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This rather tedious argument has two corollaries of immediate
eugenic importance. The first is this. The more similar are the
environments of two human samples, the more likely are the observ-
able differences between the samples to be inheritable. The opposite
is also true in theory, that the more similar are their genetic con-
stitutions, the more likely are any differences to be environmental and
non-inheritable; but in view of our ignorance of the precise genetic
constitution of human populations, this has little applicability save in
special cases like that of identical twins.
When on the other hand there are obvious differences in environ-
ment between two groups, there is a strong presumption that many
of the differences between them will turn out to be mere modifications,
which would disappear if the environmental conditions were equal-
ized. This is not, of course, to say that the groups will not differ
genetically also: merely that the observed differences in characters
are not likely to be wholly inherited.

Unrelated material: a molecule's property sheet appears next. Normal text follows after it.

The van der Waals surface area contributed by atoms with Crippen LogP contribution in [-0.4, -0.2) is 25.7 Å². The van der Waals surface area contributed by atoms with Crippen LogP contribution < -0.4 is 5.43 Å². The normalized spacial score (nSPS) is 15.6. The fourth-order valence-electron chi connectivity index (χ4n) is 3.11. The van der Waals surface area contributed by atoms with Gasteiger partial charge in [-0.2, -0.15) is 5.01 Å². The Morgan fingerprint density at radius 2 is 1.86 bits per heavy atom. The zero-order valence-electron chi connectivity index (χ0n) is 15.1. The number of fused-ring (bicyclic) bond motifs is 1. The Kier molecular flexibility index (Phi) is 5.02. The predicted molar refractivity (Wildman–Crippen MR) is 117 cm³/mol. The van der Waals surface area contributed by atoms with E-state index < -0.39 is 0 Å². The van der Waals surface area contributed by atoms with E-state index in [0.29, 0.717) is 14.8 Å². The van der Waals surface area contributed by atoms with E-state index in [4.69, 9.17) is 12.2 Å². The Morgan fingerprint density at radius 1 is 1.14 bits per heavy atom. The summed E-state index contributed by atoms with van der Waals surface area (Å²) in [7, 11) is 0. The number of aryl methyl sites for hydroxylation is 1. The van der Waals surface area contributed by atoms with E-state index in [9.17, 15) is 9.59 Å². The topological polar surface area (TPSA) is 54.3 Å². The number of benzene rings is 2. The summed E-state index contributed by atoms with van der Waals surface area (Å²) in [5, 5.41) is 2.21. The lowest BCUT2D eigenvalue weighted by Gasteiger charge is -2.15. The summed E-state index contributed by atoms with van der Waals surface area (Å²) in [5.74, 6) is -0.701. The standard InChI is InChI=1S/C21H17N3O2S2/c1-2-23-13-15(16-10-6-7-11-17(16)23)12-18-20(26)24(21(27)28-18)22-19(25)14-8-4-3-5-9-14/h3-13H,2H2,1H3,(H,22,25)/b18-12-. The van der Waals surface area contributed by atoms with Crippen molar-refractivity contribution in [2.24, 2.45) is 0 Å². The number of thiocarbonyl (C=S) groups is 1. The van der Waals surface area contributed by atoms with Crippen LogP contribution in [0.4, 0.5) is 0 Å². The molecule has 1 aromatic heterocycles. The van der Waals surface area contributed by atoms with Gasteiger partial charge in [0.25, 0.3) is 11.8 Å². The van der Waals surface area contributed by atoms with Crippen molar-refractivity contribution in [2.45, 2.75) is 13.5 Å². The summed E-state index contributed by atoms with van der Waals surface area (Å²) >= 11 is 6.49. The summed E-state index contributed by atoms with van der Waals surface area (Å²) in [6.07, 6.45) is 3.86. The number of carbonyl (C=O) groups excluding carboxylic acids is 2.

Genetics can provide interesting examples in which certain condi-
tions of environment may wholly mask the effect of a gene. The
classical case is that of Primula sinerisis. In this plant there is a white-
flowered variety and a red-flowered variety, which differ in regard to
a single Mendelian gene. The white remains white at all tempera-
tures ; but the red variety when raised at a high temperature produces
white flowers. A hot-house will thus entirely mask the perfectly real
genetic difference between the two.
Even more significant for our purpose is the case of the mutant of
the fruit-fly Drosophila known as abnormal abdomen, which depends on
a single recessive gene. Flies characteristic of this strain show a
bloated and rather abnormal-looking abdomen, with an extremely
poor and irregular development of the normal pattern of black bands.
However, all gradations from this to normal appearance are found.
Analysis has shown that in moist conditions the character manifests
itself fully, while in very dry conditions it does not show at all, and
the flies resemble the normal wild type. Environment may thus
wholly mask the effect of a pathological gene.
These cases introduce us to the further principle, somewhat para-
doxical at first sight, that equalizing the environment may either
increase or decrease the amount of visible variation in a group. In a
universe containing both dry and moist conditions, a mixture of wild-
type and abnormal-abdomen strains of fruit-fly would show a certain
range of variation. Equalize the environment by making the universe
wholly dry, and the population becomes uniform: but equalize
it by making the universe wholly moist, and the variability is